CORONAVIRUS

John Beckelman art exhibition on view online during pandemic

#x201c;Stillness and Occurrence,#x201d; a solo exhibition by ceramics artist John Beckelman of Cedar Rapids, is on view
“Stillness and Occurrence,” a solo exhibition by ceramics artist John Beckelman of Cedar Rapids, is on view by appointment or online through June 13 at the Gilded Pear Gallery in downtown Cedar Rapids. The collection features stand-alone vessels and wall-mounted pieces based in clay, but mixed with elements from metal and wood to glass and pigments. His vision explores “a space between two other spaces. It’s a place where advance formations take place,” he said. “I think of that space as very energetic. A lot is happening when the forces come together from the sky and the land — at the same very tranquil. They seem to coexist in an interesting visual dynamic — an emotional dynamic.” (Gilded Pear Gallery)
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“If you want to pare phenomena down, all there would be are stillness and occurrence: space, and that which is continually born out of space, and returns into space — stillness and occurrence.” From “The Wisdom of No Escape,” by Pema Chodron

Clay is his medium, but the world at large is John Beckelman’s visual and visceral playground.

And when he retired in 2015 after 37 years of teaching art at Coe College in Cedar Rapids, he suddenly had more time to focus on his own experimentations combining clay with metals, wood, glass, Plexiglass, paint, pigment and concrete.

A collection of his recent works is on view through June 13 at the Gilded Pear Gallery in downtown Cedar Rapids. But with the COVID-19 pandemic, viewing it is by appointment or by virtual tour at Gildedpeargallery.com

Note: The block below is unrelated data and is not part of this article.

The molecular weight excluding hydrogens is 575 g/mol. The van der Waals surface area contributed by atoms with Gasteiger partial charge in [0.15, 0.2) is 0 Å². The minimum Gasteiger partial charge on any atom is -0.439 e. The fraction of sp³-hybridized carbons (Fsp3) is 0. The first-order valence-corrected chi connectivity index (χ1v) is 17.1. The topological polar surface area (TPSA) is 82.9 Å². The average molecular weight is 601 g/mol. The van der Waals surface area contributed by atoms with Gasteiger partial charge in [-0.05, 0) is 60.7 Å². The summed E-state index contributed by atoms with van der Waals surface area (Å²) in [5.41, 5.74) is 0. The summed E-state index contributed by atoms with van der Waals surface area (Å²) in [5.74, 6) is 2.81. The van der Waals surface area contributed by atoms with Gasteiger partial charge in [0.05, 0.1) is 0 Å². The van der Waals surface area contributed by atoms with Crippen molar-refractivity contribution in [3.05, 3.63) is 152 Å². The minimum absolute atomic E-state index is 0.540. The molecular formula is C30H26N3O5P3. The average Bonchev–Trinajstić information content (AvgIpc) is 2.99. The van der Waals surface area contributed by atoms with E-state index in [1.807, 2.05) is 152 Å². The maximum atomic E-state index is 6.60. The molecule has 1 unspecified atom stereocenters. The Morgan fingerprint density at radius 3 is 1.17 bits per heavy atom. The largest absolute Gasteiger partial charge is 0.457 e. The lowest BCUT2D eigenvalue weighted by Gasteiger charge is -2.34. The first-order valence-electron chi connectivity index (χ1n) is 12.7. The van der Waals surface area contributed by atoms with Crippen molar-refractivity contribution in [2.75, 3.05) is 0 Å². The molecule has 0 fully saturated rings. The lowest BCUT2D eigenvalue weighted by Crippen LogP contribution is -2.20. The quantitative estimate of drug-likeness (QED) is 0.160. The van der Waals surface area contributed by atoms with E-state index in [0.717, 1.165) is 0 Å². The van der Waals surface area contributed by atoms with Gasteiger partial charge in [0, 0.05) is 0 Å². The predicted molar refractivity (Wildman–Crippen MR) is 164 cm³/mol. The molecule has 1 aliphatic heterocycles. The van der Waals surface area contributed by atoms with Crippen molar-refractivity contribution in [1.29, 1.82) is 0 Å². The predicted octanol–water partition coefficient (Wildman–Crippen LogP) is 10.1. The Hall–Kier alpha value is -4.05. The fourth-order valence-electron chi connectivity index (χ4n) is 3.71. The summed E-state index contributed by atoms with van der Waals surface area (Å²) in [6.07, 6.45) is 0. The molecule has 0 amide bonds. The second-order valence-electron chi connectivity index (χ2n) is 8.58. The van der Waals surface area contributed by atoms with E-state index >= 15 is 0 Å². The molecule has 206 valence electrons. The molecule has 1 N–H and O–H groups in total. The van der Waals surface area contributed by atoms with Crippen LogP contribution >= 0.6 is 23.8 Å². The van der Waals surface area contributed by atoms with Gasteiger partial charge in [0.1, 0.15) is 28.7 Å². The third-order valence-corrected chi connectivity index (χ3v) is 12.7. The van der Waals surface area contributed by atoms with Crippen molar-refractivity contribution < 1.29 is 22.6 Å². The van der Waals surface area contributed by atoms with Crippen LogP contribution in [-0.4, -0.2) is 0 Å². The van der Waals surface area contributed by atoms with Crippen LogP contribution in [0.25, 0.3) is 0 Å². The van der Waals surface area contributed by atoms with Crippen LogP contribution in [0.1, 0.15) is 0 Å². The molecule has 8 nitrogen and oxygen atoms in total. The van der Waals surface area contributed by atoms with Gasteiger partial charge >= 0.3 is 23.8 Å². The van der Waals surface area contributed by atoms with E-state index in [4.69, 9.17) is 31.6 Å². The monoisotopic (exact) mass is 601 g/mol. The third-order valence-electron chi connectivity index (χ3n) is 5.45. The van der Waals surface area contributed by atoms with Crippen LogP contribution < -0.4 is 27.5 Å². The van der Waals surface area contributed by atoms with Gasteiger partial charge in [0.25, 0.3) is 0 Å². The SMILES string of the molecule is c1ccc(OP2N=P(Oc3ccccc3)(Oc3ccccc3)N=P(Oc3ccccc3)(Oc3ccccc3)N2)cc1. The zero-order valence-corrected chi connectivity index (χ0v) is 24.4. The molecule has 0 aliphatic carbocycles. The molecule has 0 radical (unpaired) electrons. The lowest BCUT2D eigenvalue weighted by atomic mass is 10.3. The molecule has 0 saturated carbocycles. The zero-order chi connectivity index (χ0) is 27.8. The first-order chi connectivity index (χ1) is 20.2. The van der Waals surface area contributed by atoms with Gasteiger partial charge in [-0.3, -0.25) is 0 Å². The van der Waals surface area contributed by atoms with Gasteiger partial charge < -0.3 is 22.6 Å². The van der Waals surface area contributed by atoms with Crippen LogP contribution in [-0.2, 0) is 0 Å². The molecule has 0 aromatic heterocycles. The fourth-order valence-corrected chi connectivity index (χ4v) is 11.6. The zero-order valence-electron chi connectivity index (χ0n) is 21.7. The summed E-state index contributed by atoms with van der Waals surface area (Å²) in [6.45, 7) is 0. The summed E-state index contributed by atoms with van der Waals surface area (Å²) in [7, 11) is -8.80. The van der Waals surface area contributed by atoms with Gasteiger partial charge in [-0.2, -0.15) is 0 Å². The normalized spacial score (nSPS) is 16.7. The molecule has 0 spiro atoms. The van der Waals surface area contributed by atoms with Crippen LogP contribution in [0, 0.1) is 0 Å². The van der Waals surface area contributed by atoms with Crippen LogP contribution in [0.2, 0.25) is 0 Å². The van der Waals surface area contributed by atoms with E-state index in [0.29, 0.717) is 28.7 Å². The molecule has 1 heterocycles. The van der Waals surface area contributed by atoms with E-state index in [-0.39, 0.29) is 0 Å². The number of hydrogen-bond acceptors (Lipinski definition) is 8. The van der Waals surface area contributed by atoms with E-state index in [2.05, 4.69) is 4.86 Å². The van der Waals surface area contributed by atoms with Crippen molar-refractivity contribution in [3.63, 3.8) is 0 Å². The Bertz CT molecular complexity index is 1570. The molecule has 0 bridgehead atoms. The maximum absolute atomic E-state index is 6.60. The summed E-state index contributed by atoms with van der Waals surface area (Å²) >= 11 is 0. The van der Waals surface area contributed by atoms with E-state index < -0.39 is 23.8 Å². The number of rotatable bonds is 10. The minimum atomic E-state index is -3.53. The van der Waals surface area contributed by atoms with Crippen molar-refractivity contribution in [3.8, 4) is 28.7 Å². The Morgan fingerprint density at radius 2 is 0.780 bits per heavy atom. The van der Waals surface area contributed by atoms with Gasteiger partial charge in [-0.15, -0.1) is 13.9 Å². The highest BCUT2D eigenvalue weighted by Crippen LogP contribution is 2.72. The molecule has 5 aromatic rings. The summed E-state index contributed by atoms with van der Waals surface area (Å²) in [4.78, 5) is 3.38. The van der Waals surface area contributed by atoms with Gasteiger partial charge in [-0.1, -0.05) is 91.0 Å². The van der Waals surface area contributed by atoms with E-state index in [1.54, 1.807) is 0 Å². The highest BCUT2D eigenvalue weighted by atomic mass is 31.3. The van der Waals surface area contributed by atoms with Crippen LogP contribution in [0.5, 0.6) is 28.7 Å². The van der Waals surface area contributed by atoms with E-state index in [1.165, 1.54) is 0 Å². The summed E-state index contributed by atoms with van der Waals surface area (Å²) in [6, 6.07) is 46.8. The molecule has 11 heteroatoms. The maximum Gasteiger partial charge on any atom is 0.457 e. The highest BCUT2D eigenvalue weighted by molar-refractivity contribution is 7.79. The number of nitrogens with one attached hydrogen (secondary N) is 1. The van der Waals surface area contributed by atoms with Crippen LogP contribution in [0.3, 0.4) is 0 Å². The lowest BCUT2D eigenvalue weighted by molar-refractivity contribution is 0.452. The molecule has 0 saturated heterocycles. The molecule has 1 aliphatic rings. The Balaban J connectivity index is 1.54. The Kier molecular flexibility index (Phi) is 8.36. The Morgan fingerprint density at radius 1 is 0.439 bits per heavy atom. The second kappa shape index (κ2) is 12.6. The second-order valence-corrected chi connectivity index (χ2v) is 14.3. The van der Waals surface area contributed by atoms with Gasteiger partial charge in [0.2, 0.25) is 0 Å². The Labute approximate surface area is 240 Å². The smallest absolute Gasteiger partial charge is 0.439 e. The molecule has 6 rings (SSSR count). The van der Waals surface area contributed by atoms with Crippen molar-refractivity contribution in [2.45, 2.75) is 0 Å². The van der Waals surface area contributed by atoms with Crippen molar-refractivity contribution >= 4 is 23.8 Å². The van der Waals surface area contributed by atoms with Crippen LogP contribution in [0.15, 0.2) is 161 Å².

Titled “Stillness and Occurrence,” it features a mix of non-traditional clay sculptures, from stand-alone vessels to 3D works that hang on a wall, merging nature’s elements.

On the gallery’s exhibition page, he explains:

“All of the work attempts to gently entice the viewer into the inner landscapes and interior spaces of our imagination and memory. There is for me a curious intersection between the seemingly enduring and timeless character of earth (clay) and the fleeting, yet wonderful, impermanence of phenomena in the world in which we live.

“While I often use a number of different materials in my work, clay is the material that most informs the things that I make. Having worked with clay, in a variety of forms and formats — and in all its varied physical states — for over forty years now, I find the elemental character and expressive potential of clay endlessly intriguing.”

Personal Path

Born in Orange, N.J., in 1949, Beckelman’s fascination with clay began with Play-Doh, and its companion “pumpers” that, when packed with the colorful childhood modeling compound, would churn out various shapes. It would be a couple more decades before he would mold that 3D sculpting interest into a profession.

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Beckelman, now 71, said he always loved working with his hands, and took a couple of drawing and painting classes in high school.

“But at home, I worked on my own for fun in the basement, working with three-dimensional materials, building things,” he said.

He followed an entirely different path at Hobart College in Geneva, N.Y., graduating in 1972.

“I came from a family who thought it was important to develop skills for respectable career,” he said with a laugh. He did take a couple of art classes in college, “but they just perfunctory,” he added, to fulfill some requirements.

Instead, he majored in English and minored in philosophy — two academic areas that resonated with him.

“In the end, those two things have served me well in my artwork,” he said. “I have no regrets about that.

“To complete the circle, after I graduated, there was a period of time when I did some traveling with a young woman who would become my wife, Marsha. We both came to the conclusion that we would like to get involved in the arts.”